Missouri Gov. Jay Nixon vetoed legislation on Thursday that would have made the state the 26th with a "right-to-work" law on its books.
"This extreme measure would take our state backward, squeeze the middle-class, lower wages for Missouri families, and subject businesses to criminal and unlimited civil liability," Nixon said at a local United Auto Workers office in Kansas City.
Right-to-work laws prohibit membership in a union as a condition of employment, as well as the automatic collection of union dues from paychecks. Supporters say the bills enhance workplace freedom and make states more competitive; critics contend they erode collective bargaining and result in lower wages.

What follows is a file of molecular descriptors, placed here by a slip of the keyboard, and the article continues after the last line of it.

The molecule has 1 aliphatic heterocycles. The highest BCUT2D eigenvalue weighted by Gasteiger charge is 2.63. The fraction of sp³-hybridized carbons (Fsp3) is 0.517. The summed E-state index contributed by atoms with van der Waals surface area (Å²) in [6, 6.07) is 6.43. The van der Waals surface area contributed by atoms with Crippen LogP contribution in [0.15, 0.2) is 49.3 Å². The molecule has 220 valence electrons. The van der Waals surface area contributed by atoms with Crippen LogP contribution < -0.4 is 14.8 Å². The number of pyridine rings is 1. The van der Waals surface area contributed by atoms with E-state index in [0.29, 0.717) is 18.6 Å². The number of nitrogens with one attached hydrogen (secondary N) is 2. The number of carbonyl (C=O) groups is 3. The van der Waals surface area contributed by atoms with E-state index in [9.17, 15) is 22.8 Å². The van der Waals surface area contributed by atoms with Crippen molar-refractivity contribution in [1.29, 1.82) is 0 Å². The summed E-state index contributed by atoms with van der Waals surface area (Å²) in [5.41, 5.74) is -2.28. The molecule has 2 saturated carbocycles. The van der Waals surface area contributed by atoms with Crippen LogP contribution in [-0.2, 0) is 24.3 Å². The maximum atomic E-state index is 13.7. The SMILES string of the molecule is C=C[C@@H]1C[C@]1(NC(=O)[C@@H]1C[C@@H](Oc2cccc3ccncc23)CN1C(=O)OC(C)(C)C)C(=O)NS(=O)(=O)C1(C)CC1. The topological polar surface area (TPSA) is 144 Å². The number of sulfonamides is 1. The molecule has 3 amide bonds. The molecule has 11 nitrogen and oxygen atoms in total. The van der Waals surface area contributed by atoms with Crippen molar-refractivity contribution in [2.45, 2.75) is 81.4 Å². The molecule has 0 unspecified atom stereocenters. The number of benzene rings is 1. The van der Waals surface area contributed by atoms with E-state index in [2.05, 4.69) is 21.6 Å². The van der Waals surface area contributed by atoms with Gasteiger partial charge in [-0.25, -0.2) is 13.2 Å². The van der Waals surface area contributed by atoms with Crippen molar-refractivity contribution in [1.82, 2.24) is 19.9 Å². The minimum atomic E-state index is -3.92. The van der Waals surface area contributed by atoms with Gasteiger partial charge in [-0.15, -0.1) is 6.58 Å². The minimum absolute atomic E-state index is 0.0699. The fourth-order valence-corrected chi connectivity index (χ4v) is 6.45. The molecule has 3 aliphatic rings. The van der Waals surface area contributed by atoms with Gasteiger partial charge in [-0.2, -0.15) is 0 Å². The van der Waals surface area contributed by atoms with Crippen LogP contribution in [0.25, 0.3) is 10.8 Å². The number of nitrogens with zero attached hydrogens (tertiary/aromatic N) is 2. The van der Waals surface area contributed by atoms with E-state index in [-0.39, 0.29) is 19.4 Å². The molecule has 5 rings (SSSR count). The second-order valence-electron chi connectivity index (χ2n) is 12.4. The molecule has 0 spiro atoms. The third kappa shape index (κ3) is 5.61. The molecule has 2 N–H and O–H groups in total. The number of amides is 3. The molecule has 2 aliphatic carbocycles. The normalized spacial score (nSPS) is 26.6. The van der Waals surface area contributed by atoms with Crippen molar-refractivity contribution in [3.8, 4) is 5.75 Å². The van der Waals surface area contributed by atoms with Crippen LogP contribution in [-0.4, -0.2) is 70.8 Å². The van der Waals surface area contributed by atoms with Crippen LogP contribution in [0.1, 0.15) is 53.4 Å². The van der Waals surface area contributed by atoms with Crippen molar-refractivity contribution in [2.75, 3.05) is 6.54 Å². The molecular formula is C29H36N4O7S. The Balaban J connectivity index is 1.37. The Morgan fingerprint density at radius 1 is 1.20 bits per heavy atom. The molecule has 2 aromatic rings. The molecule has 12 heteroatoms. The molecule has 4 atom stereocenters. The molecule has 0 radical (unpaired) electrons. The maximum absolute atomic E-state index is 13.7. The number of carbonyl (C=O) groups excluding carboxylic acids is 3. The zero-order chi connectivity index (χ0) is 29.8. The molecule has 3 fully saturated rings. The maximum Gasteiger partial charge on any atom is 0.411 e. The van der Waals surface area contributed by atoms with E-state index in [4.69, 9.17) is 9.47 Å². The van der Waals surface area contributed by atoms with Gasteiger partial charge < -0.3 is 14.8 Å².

Nixon, a Democrat, initially threatened to veto the bill last month, when Republicans passed the measure during a contentious legislative session.
Republicans hold veto-proof majorities in both chambers of the Missouri Legislature, but 23 House Republicans and four Senate Republicans voted against the bill. Should those margins hold, supporters would fail to override Nixon’s veto.
Lawmakers will return to session to consider override votes in September.